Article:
Many people are puzzled by how a supposedly "free" software product, like those that offer an "open source" license, can be trusted in the same way as a commercial product. The assumption is that something that is free can't generate enough money to pay for the staff needed to support and develop the product. What needs to be understood is that open source products, such as the Linux operating system, while costing nothing for the license to use the code, still require installation, customizing, and support. Companies, such as Red Hat, make their money by packaging Linux in a box and then providing the technical support required by organizations that choose to use the Red Hat Linux product. Anyone familiar with Red Hat knows that the company is making a lot of money. Another thing to understand about open source products is that large numbers of people become very enthusiastic about having access to the source code and being able to play around with it to make it do new, different, fun, and, yes, even productive things. It should be no surprise then that many open source products are surrounded by communities of enthusiasts who keep the product evolving. The most impressive thing about Moodle is that it has somehow managed to both attract a very large community of enthusiasts and a cadre of commercial enterprises that are willing to install, customize and maintain the Moodle program. There are more than 3,000 users actively supporting the ongoing development of Moodle ( and Martin Dougiamas, the Moodle founding author, has created Moodle.Com, a for-profit organization that acts as gateway for all the modifications coming from the user community, diligently making sure that each new release of Moodle is as sound, if not more, than any competing commercial product. In addition, there are 17 commercial partners in 15 countries who are also available to offer installation, customization, maintenance, and in some cases hosting of Moodle. In the U.S., Moodle partner Remote-Learner ( ) offers a shared Moodle course site that has room for 2 or 3 courses and 50 to 100 students for $600 a year with a $50 setup fee. If you figure 3 cycles or terms a year, that would allow up to 9 courses and 300 students which would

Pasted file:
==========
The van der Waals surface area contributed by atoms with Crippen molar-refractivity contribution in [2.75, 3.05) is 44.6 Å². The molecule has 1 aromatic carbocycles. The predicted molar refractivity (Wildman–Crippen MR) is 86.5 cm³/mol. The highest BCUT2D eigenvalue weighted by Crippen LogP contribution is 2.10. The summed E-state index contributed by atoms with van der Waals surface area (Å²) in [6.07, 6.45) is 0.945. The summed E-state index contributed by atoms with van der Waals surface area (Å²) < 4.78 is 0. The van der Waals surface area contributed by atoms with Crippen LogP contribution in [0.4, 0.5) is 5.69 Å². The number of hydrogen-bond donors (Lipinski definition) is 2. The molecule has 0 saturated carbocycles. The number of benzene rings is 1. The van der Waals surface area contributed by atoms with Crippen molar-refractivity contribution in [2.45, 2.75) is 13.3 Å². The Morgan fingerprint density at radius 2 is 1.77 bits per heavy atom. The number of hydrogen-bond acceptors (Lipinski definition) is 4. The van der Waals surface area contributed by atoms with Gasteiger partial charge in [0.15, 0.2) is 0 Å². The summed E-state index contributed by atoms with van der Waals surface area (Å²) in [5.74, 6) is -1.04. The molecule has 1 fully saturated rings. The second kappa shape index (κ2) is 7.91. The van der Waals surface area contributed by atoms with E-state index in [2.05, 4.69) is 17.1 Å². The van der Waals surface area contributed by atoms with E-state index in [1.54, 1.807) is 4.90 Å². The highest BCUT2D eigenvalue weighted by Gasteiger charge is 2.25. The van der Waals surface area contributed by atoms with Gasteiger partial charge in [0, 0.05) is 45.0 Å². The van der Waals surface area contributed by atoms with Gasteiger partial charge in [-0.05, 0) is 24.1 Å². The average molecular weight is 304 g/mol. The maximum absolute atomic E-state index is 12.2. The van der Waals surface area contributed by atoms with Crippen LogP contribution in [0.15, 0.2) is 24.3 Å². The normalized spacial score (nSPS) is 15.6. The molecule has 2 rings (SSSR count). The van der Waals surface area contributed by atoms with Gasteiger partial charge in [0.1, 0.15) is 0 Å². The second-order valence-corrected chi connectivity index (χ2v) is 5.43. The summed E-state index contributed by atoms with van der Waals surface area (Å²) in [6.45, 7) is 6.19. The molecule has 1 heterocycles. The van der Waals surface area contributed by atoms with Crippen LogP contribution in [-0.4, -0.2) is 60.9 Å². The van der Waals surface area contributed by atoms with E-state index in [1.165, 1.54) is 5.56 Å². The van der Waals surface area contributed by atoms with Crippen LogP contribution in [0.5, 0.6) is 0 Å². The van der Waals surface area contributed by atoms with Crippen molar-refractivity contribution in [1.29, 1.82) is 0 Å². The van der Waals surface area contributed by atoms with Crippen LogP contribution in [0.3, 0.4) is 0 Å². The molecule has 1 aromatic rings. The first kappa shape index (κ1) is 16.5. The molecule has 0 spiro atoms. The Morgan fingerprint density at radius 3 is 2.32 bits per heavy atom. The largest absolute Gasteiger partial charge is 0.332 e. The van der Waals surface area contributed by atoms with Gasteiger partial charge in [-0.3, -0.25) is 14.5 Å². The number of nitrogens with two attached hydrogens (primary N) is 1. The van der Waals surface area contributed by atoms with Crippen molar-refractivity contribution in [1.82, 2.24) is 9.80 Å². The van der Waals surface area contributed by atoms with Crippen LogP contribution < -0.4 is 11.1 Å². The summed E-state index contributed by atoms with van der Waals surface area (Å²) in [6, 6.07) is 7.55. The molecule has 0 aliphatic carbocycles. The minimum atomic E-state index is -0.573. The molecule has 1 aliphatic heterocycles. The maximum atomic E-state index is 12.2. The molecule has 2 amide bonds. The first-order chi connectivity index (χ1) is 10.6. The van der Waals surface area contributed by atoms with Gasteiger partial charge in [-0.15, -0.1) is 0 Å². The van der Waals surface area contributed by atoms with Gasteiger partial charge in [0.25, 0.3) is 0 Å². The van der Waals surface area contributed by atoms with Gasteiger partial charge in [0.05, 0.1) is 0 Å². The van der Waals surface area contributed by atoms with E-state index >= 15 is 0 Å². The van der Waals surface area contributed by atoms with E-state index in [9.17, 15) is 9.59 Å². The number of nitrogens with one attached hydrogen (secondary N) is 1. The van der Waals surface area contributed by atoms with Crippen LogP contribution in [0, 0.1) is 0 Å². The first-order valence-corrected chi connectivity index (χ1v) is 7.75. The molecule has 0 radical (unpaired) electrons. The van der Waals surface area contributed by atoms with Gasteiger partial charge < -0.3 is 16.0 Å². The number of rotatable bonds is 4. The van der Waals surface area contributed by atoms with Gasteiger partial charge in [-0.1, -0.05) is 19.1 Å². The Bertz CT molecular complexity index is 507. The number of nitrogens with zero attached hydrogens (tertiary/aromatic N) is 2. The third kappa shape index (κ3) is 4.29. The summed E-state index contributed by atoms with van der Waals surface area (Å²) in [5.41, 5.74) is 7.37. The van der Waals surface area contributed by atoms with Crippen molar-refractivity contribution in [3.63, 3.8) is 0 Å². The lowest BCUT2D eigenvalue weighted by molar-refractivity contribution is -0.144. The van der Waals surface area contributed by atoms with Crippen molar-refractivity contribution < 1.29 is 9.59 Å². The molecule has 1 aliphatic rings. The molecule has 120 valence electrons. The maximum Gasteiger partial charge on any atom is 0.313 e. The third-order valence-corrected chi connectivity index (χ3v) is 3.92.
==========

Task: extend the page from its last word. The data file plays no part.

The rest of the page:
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work out to about $70.00 a course or $2.00 a student. If you feel confident about making maximum use of an offering like this, it would probably be the cheapest way to go for your own Moodle course space from an authorized Moodle partner. At FutureU, however, we've found a deal that better suits our needs and allows us to have as many courses as we want for only $9.00 a month with a $20.00 installation fee. This offering comes from SiteGround.Com and if you're willing to buy 2 years at a time, the installation fee is waived and the monthly fee is only $5.00. Full Disclosure: FutureU has an affiliate relationship with SiteGround, so if you decide to go with them for your Moodle hosting, we'll get a tiny piece of the action. ( Caveat emptor: Please be aware that SiteGround is not an authorized Moodle partner. Nevertheless, they are eager to support anyone who wants a Moodle site. They'll throw in free domain registration, they'll install Moodle for free and they even provide online tutorials in using Moodle. And their support is great! They offer 24/7 support by email with a 15 minute average response time. Plus, you get a huge web site (24,000 MB), unlimited email accounts and web-based email; email forwarding, aliases, and auto-replies; a PayPal shopping cart (should you want to sell course materials), an easy to use administration panel (CPanel), the Fantastico script library, which includes many other open source packages such as Mambo/Joomla, phpBB, WordPress blog, Web Calendar; and a complete set of web site statistics packages including Webalizer and Analog. All that and your site is also fully compatible with Shockwave and Flash as well as Quicktime, MPEG, MP3, PDF and FLV. Make sure you don’t order a Windows server, but the Linux one. That’s the one all the open source software runs on. The platform is Red Hat Linux and the Apache Web Server, using MySQL databases and PHP. Naturally, your site is protected by redundant backbone connections, UPS, 24/7 network monitoring, and weekly backups. Quite the deal for the price!